She adds that some numbers may not take you there because however much they love numbers, reputation is crucial; unless extremely controversial, brands are cautious on who represents them.
But having numbers without influence may not help much. So, people should be mindful of what they put out and how they engage with those numbers.

What it takes
This she says is serious business if one wins the trust of the people.

“Advertising is about convincing people. If you position yourself worth the trust, demand to endorse brands will be high. That involves you being particular with what to endorse, for example, I don’t take on every business that comes. I look at the authenticity of the company and quality of the product plus a few other things,” she notes.

When it comes to product and brand models, there needs to be a keen eye.
Nakazibwe says winners are those who have positioned themselves strategically, and have built their brands and didn’t take their numbers for granted.

Ron Kawamara, the chief executive officer at Jumia Uganda, says a brand ambassador is someone you want to speak to your brand. This means they have an audience they want to reach.
Using your credibility helps you build your own credibility and brand product. A brand model is only hired for that particular purpose.

“The era of relying on celebs is diminishing. In the past, reaching a celebrity was difficult. Today, people are paid to be product and brand models,” he says.

He adds: “Product and brand models are not very expensive yet because IP is not well paid for. Brand models ought to know their value because this is quantified. For instance, your followers’ impact and brand equity must be strong.”

As a product and brand model, you have to deliver a trackable impact and what you have created. This will make you more visible to any product looking for a brand model.
He urges brand models to know their worth and cost it. If you don’t have the worth, the company decides for you which might not be good.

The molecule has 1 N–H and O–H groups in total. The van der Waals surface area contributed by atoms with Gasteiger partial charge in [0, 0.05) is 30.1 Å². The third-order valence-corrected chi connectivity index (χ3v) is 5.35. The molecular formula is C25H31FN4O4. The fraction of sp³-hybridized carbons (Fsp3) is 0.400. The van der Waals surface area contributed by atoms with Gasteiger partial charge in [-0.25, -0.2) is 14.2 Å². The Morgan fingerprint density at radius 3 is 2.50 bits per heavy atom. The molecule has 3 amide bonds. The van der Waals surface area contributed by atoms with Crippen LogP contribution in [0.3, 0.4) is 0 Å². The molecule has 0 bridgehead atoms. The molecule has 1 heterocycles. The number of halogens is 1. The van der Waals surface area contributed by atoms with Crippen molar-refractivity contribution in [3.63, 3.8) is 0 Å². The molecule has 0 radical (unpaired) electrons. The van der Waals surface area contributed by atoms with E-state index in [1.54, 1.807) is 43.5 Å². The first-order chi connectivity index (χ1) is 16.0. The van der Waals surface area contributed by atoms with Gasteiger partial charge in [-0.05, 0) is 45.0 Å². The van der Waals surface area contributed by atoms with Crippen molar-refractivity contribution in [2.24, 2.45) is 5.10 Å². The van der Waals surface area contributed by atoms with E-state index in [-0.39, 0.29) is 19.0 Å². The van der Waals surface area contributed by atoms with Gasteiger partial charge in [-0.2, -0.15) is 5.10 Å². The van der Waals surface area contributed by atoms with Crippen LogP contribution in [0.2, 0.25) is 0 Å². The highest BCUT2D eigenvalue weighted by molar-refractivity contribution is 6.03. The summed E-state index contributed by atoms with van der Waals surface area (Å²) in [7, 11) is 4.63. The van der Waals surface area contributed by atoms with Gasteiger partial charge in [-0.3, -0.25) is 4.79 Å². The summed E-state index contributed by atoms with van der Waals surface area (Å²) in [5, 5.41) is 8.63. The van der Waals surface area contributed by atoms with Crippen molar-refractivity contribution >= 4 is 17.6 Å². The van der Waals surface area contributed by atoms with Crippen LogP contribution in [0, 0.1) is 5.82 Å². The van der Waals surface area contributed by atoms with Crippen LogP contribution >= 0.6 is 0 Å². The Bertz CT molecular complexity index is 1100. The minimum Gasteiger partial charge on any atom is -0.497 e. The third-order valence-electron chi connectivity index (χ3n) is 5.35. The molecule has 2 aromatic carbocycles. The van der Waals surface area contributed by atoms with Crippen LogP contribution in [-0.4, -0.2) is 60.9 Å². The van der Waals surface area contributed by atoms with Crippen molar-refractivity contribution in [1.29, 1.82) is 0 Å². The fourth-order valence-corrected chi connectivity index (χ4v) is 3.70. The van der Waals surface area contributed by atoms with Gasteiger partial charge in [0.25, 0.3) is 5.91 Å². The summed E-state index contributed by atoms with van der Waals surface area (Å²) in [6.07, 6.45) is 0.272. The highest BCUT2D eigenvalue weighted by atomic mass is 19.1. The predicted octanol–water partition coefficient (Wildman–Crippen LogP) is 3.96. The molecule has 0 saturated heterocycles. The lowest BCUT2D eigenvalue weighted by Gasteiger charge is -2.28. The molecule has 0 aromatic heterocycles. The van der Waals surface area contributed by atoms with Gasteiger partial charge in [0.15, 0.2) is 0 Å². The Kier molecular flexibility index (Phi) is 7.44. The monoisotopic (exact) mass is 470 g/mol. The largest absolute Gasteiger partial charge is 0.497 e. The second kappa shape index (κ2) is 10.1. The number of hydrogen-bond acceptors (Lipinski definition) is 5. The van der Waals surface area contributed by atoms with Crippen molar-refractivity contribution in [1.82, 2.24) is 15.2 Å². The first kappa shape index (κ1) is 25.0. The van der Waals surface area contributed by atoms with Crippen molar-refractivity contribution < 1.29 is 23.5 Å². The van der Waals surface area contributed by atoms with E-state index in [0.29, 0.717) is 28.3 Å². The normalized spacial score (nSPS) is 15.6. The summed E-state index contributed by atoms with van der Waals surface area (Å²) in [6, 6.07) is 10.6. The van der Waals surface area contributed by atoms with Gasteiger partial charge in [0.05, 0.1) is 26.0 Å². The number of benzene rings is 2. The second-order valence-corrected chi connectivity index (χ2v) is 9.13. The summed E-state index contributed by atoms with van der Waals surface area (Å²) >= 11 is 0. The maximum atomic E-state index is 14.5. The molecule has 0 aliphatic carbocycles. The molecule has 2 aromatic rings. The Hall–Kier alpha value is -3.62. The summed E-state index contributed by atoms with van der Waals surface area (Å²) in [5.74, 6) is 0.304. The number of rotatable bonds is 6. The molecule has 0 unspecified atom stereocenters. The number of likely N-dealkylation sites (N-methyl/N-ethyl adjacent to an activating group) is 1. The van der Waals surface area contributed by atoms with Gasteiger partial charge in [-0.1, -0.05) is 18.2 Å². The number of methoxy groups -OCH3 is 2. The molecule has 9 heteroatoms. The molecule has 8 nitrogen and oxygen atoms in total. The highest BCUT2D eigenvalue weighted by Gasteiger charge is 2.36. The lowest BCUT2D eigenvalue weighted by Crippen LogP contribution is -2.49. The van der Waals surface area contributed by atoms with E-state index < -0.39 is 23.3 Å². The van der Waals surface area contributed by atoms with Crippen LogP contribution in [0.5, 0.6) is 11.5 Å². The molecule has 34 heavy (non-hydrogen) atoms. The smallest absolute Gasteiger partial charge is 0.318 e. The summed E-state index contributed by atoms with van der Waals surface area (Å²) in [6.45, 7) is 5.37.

He, however, notes that not all product and brand models know or have their rights.
“Sometimes product and brand models do not have rights. It is only credible companies that have rights and these are not very expensive,” Kawamara says.

Rights of brand models
The head of legal at The Innovation Village, Ms Hellen Mukasa, emphasises the need for contracts.

“I would urge all brand models to ensure that they have a contract. It should not be by word-of-mouth or promise of pay. The person who negotiates that contract should ensure your protection, scope of work, for how long your images can be used, what are your rights in relation to reproducing any videos you make,” Ms Mukasa explains.

When you choose to do this kind of work, also known as work for hire, the company paying you to do the modeling owns all intellectual rights of property in relation to the contract you are making.

This implies that the contract negotiated is between you and the company.
She says: “You are a service provider and the Intellectual Property (IP) related to what you are doing is addressed in such a contract. Depending on the negotiation, it is either joint ownership of the IP or work of hire.”

Asked if there is anything like abusing their rights or limits, Ms Mukasa says: “When the contract is put into writing or made known what our respective boundaries are; then it is obvious that if you can cross that boundary, you are abusing my right.”